Thursday, 11 July 2013
GoodRead - Bones of the Lost
So, in Temperance Brennan's 16th novel, Temperance is asked to investigate a body of a teenage girl found on an empty road. Simple, you think? Nope. Never in a crime novel is anything simple. Inside the girl's handbag is an ID card of a man who died in a fire five months earlier. How did she get his ID? Did she know him? Is she, what some detective think, a teen prostitute? Or is there something more sinister going on?
As Tempe gets pulled into this case and two others, her personal life is falling apart. Ryan (Tempe's on-off boyfriend) is ignoring her phone calls and texts. Katy (Tempe's daughter), grieving for her boyfriend who died suddenly in Afghanistan, has impulsively joined the Army. And Pete (Tempe's ex) wants Tempe to sign their divorce papers so he can marry his midlife crisis.
Can Tempe hold it all together to figure out how and why her Jane Doe has died...?
As you guys know, I love reading crime. And Kathy Reichs is one of my fave crime writers (even though this will be fifth book I have actually read [but I have audiobooked 4 others so, technically, I have read 9 of her works]) so I knew what I was getting myself into when I started reading this. And it was exactly that. It was fast pace and it kept me guessing. Even when I finished the book and everything was explained, I had to sit down and go "Wait. Let see if I can get this straight in my own head..."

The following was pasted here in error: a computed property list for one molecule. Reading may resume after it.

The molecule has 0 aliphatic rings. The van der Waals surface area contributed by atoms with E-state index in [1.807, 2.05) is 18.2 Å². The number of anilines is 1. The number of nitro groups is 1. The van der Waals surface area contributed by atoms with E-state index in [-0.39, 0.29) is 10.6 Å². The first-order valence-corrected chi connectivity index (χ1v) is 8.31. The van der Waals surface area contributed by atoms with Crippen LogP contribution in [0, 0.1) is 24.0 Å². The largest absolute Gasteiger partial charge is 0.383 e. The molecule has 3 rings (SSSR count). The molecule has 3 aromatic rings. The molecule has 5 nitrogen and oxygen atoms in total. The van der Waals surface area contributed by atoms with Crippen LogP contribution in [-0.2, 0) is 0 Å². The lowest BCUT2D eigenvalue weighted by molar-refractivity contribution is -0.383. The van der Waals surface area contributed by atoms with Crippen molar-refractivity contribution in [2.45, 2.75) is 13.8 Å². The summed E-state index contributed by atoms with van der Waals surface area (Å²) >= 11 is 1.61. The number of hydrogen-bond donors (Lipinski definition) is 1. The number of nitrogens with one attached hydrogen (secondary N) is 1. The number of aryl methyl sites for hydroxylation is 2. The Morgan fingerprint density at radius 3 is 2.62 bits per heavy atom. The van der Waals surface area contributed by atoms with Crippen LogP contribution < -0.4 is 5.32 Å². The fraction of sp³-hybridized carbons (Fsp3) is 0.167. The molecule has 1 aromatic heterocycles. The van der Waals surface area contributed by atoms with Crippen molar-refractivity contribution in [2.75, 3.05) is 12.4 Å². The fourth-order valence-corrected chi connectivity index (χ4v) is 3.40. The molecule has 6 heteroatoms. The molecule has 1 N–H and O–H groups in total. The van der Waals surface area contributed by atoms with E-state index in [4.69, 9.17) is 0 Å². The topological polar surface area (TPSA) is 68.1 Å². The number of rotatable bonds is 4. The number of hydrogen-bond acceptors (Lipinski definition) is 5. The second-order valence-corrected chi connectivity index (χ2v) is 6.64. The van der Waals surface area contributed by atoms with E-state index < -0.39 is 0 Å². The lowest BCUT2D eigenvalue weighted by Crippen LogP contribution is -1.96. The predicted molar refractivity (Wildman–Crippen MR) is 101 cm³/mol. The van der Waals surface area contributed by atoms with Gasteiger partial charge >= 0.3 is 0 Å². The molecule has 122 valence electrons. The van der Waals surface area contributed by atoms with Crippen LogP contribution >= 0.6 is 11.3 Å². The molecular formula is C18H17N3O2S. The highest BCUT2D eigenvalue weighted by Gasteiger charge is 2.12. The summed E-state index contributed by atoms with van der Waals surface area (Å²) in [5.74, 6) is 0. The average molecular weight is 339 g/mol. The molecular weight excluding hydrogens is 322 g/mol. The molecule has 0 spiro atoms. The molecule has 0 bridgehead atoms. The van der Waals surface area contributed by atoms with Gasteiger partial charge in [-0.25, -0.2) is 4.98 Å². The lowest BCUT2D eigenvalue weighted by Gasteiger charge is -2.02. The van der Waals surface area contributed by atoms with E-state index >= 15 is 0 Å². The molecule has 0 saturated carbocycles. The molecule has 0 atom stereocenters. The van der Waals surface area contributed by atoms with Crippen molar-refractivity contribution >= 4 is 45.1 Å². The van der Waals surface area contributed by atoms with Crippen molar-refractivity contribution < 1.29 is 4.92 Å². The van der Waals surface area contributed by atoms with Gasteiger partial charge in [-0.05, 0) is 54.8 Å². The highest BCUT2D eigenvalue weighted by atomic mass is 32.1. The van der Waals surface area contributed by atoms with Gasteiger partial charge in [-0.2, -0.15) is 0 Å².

Tempe's snarky humour was there and thank goodness it was as, when the book did slow (not often), the humour carried the story on.
What I liked the most about this story was it wasn't just a crime story of Tempe solving a murder and, because of this, putting her life in danger again (I think she might have a Hero Complex). This felt personal. We saw Tempe being a mother and freaking out that Katy had joined the army. Tempe trying to figure out what relationship with Pete should be. And Tempe trying to go "Why does Ryan not contacting me bother me so?". It has a feel of Bones to Ashes (my first Kathy Reichs novel). Both of these feel personal to Tempe.
The second is the lack of technical jargon. In the beginning of the book series, there seems to be heavily-laced with technical information about Tempe's work. Whereas now, it seems much thinner. Some readers will not like the fact that the series is becoming more human aspect driven rather than technically driven.
But I enjoyed reading this. I forget how much I enjoy reading Kathy and that I should read more of her (or maybe return to the TV show, Bones, though I began to get very angry over the whole "Will they, won't they?" of Brennan and Agent Booth [how many seasons/series has that storyline been stretched out for?!]). But I should try and read another of Kathy's novel soon. Maybe Fatal Voyage or Grave Secrets... Or there is a short eNovella coming out soon (or is it today? Will research and let you guys know)?